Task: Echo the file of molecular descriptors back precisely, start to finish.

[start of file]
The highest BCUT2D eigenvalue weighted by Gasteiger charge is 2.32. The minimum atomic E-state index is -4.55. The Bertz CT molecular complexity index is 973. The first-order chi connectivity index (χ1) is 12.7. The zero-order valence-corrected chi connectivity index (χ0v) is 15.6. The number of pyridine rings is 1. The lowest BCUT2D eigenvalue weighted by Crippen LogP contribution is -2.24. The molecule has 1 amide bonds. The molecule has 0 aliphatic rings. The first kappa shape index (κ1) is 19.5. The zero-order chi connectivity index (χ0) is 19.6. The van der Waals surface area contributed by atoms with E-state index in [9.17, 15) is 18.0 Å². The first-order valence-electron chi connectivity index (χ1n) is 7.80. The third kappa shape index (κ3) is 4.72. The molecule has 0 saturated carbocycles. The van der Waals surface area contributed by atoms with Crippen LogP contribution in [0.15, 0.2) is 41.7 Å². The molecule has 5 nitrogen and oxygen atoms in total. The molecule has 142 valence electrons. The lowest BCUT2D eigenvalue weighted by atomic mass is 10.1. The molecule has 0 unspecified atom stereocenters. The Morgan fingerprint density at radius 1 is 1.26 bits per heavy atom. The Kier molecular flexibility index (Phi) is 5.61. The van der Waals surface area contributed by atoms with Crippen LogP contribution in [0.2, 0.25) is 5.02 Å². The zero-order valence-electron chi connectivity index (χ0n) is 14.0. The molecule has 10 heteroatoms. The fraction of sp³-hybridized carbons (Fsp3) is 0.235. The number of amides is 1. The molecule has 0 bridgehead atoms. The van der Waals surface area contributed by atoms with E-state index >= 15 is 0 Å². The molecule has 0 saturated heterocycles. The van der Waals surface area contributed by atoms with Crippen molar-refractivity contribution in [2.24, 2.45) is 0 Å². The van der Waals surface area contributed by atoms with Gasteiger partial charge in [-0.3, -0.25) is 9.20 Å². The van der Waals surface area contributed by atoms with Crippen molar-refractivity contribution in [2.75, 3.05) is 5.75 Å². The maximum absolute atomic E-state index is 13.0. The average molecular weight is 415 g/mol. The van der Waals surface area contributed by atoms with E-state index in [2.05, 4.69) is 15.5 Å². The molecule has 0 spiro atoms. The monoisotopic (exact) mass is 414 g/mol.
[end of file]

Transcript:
The highest BCUT2D eigenvalue weighted by Gasteiger charge is 2.32. The minimum atomic E-state index is -4.55. The Bertz CT molecular complexity index is 973. The first-order chi connectivity index (χ1) is 12.7. The zero-order valence-corrected chi connectivity index (χ0v) is 15.6. The number of pyridine rings is 1. The lowest BCUT2D eigenvalue weighted by Crippen LogP contribution is -2.24. The molecule has 1 amide bonds. The molecule has 0 aliphatic rings. The first kappa shape index (κ1) is 19.5. The zero-order chi connectivity index (χ0) is 19.6. The van der Waals surface area contributed by atoms with E-state index in [9.17, 15) is 18.0 Å². The first-order valence-electron chi connectivity index (χ1n) is 7.80. The third kappa shape index (κ3) is 4.72. The molecule has 0 saturated carbocycles. The van der Waals surface area contributed by atoms with Crippen LogP contribution in [0.15, 0.2) is 41.7 Å². The molecule has 5 nitrogen and oxygen atoms in total. The molecule has 142 valence electrons. The lowest BCUT2D eigenvalue weighted by atomic mass is 10.1. The molecule has 0 unspecified atom stereocenters. The Morgan fingerprint density at radius 1 is 1.26 bits per heavy atom. The Kier molecular flexibility index (Phi) is 5.61. The van der Waals surface area contributed by atoms with Crippen LogP contribution in [0.2, 0.25) is 5.02 Å². The zero-order valence-electron chi connectivity index (χ0n) is 14.0. The molecule has 10 heteroatoms. The fraction of sp³-hybridized carbons (Fsp3) is 0.235. The number of amides is 1. The molecule has 0 bridgehead atoms. The van der Waals surface area contributed by atoms with E-state index >= 15 is 0 Å². The molecule has 0 saturated heterocycles. The van der Waals surface area contributed by atoms with Crippen molar-refractivity contribution in [2.24, 2.45) is 0 Å². The van der Waals surface area contributed by atoms with Gasteiger partial charge in [-0.3, -0.25) is 9.20 Å². The van der Waals surface area contributed by atoms with Crippen molar-refractivity contribution in [2.75, 3.05) is 5.75 Å². The maximum absolute atomic E-state index is 13.0. The average molecular weight is 415 g/mol. The van der Waals surface area contributed by atoms with E-state index in [2.05, 4.69) is 15.5 Å². The molecule has 0 spiro atoms. The monoisotopic (exact) mass is 414 g/mol.